Due to the occasional suspension of indenture trade during the late 1830s, there was an urge to find alternatives to Indian labour from 1839 to 1842. It was when migration from India was prohibited, that Malagasy, Comorian, South East Asian and African workers were imported in Mauritius. In February 1840, the committee set up to administer recruitment and transportation of labour, requested the authority to introduce labourers from Madagascar and East Africa. It seemed that bringing labours to these regions proved to be advantageous since the voyage was relatively short and the cost of introducing Malagasies was cheaper.
Reintroducing Indian indentured immigration
In 1842 a new scheme notably the ‘Government-Controlled Immigration’ was introduced which consequently allowed the reintroduction of Indian migration. Despite the reinstitution of Indian indentured immigration, non-indian labourers continued to arrive. It should be noted that in the first half of 1843, about 9002 Indians, 582 Chinese and 110 Johannese arrived in Mauritius. It was in the same year that the Government encouraged Malagasy immigration but dissuaded immigration from Comoros.
The Chinese labourers were unprepared for the rigours of the plantation regime. They rapidly developed a reputation for resistance and they were unfavourably compared to Indian indentured labourers.
In a nutshell, statistics reveals that the number of non-Indian labourers gradually diminished during the 1840s. Between 1845 and 1848, there was a continual decline in the number of Malagasy and Comorian workers in Mauritius. Short recovery occurred during cane cutting seasons and an increase in wages but it remained a seasonal migration. The Indian contingent system brought 43, 346 men and women from 1844 to 1849. After the unsuccessful attempts at introducing non-Indian indentured labourers, planters relied solely on India for the supply of labour. Indians thus formed 95 % of the total number of indentured labourers brought in Mauritius. This clearly explains how modern Mauritius has obtained a majority of an Indo-Mauritian population.
Aapravasi Ghat-Structure and Significance
The buildings of Aapravasi Ghat are among the earliest explicit manifestations of what would become a global economic system. It represents not only the development of the modern system of contractual labour, but also the memories, traditions and values that these men, women and children carried with them when they left their countries of origin, to work in foreign lands. It also showcases how they subsequently bequeathed their millions of descendants for whom the site holds great symbolic meaning.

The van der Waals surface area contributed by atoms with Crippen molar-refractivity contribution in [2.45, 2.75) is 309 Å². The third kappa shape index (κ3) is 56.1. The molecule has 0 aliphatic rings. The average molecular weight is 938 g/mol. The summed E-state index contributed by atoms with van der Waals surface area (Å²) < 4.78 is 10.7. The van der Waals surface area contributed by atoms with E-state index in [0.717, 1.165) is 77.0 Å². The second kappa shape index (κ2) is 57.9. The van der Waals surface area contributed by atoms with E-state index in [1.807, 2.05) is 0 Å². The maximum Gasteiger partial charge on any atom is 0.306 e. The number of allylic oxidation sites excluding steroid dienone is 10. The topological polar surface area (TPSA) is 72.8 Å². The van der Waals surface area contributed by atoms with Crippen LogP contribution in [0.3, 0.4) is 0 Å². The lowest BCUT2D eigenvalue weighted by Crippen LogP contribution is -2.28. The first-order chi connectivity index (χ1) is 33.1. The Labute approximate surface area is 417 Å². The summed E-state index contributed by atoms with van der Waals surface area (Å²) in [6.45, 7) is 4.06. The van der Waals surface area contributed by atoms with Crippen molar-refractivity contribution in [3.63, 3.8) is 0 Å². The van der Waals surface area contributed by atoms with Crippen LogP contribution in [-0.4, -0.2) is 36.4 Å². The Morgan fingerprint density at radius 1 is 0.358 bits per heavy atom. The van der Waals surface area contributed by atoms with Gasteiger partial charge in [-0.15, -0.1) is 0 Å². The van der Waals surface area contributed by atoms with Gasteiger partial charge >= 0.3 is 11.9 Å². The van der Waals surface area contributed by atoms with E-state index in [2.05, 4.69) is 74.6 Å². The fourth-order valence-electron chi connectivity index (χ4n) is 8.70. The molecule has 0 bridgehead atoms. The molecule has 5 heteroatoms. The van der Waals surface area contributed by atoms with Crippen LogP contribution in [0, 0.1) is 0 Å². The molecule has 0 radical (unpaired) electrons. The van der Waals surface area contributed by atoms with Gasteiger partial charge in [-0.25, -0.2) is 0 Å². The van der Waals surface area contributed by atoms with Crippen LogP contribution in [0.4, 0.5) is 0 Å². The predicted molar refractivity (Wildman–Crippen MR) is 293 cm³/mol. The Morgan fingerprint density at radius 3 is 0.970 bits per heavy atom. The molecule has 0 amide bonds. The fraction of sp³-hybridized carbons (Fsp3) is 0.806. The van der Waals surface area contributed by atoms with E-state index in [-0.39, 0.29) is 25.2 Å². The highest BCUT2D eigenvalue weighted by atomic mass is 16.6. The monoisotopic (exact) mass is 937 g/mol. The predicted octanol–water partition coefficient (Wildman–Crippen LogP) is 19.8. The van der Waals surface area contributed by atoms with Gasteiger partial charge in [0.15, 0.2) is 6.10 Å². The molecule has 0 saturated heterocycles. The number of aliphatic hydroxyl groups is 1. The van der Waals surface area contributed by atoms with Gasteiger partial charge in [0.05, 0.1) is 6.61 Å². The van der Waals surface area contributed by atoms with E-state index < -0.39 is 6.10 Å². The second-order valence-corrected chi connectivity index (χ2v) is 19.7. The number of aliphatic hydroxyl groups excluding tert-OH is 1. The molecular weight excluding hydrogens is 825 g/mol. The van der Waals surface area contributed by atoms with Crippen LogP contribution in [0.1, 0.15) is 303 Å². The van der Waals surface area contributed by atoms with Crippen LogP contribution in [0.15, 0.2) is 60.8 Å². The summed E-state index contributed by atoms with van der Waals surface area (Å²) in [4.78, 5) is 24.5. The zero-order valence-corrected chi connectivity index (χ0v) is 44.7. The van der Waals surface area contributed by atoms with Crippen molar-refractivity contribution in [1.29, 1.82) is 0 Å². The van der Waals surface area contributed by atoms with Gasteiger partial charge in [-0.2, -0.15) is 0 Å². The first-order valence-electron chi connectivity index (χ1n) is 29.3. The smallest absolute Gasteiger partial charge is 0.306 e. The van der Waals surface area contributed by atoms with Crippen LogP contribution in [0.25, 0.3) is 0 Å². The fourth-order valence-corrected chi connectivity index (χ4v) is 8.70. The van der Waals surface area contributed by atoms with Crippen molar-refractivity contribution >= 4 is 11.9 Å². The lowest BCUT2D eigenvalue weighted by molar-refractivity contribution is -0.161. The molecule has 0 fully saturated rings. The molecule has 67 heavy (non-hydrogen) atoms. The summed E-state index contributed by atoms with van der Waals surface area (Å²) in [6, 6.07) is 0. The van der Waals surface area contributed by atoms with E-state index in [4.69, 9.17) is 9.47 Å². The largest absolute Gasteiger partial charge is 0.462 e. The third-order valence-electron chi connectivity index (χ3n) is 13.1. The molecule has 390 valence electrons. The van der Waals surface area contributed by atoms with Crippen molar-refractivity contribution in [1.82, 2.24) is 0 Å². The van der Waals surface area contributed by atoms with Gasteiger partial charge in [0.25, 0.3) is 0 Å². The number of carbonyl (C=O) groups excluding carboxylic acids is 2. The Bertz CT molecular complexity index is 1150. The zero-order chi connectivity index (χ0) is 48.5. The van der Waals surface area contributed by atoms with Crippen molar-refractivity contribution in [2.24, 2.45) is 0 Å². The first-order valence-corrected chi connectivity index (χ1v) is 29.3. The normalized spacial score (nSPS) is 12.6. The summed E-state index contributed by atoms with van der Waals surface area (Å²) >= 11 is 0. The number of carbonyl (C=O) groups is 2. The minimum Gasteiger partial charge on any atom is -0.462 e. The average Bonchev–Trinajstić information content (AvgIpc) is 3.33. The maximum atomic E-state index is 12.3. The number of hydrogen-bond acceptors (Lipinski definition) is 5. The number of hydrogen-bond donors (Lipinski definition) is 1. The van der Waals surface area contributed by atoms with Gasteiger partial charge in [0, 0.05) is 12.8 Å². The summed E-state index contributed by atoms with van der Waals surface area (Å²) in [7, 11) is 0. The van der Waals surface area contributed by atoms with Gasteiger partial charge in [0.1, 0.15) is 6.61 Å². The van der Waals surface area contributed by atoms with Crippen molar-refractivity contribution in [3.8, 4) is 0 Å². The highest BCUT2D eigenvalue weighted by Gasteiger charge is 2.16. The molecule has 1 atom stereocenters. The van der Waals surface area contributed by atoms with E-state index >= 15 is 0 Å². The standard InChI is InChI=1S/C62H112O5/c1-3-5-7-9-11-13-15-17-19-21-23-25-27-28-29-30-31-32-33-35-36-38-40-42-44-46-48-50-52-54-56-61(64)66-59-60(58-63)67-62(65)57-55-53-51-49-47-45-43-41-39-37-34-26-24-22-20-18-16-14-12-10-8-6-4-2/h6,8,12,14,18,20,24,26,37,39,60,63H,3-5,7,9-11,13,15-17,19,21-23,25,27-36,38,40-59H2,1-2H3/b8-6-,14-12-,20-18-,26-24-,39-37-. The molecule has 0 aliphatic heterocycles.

In April 1987, the Aapravasi Ghat was declared a national monument by Government of Mauritius. Nineteen years later, in 2006, the Aapravasi Ghat became the first indenture site in the world to be inscribed on UNESCO’s famous list of World Heritage Sites. Yet, it is important to consider that only the partial remains of three stone buildings from the entire complex have survived, that is only about 15% of the building still authentically exists today. Records of the building plan and photographs, as well as recent archaeological evidences, allow for the precise reconstruction of the complex.
From a site inspection it was observed that the building was constructed through the labour of the slaves and skilled non-European workers between 1730-1810 whereby the buildings were mostly made of stone and wood. This was marked as the French period.
As for the British period and Victorian era, the building was further constructed and expanded between 1849 and 1865 through the labour of slaves/ex-slaves/apprentices and ex-indentured labourers. You can observe structures made of materials such as teak wood and shingles, where the architecture style reflects the British colonial era. During 1866 to 1900, the building was further constructed by the use of stones. During this period, numerous stone buildings, which are used as shops and residential areas were erected and are still in existence today. Followed by the years 1901-1960 where a gradual shift in colonial architecture from the erection of traditional stone and wooden buildings to concrete buildings was observed.
At the present moment, while visiting the Aapravasi Ghat, you will get the chance learn more about the historical events through the Beekrumsing Ramlallah Interpretation Centre (BRIC). There are displays of artifacts such as pipes, phials and medicine bottles (from the hospital on the site), leftover gin and rum bottles (probably drank by British officers) and other remains found during archaeological excavations at the Aapravasi Ghat. You may also view a replica of the ship, similar to the one that the contracted workers had to endure.
The World Heritage Site-Aapravasi Ghat is composed of:
- Entrance Gateway
- Hospital Block consisting of: Gate Keeper’s Room; Stable, Cart House, Kitchen, Surgery and Ward Room, Staff Privies.
- Immigrants’ Sheds
- Immigrants’ Kitchen
- Sirdars’ Quarters
- Immigrants’ Privies
- Bathing Area
- Outer wall at wharf level
- Monday – Friday: 9.00 – 16.00 hrs
- Saturday: 9.00 – 12.00 hrs
- Closed on Sundays and Public Holidays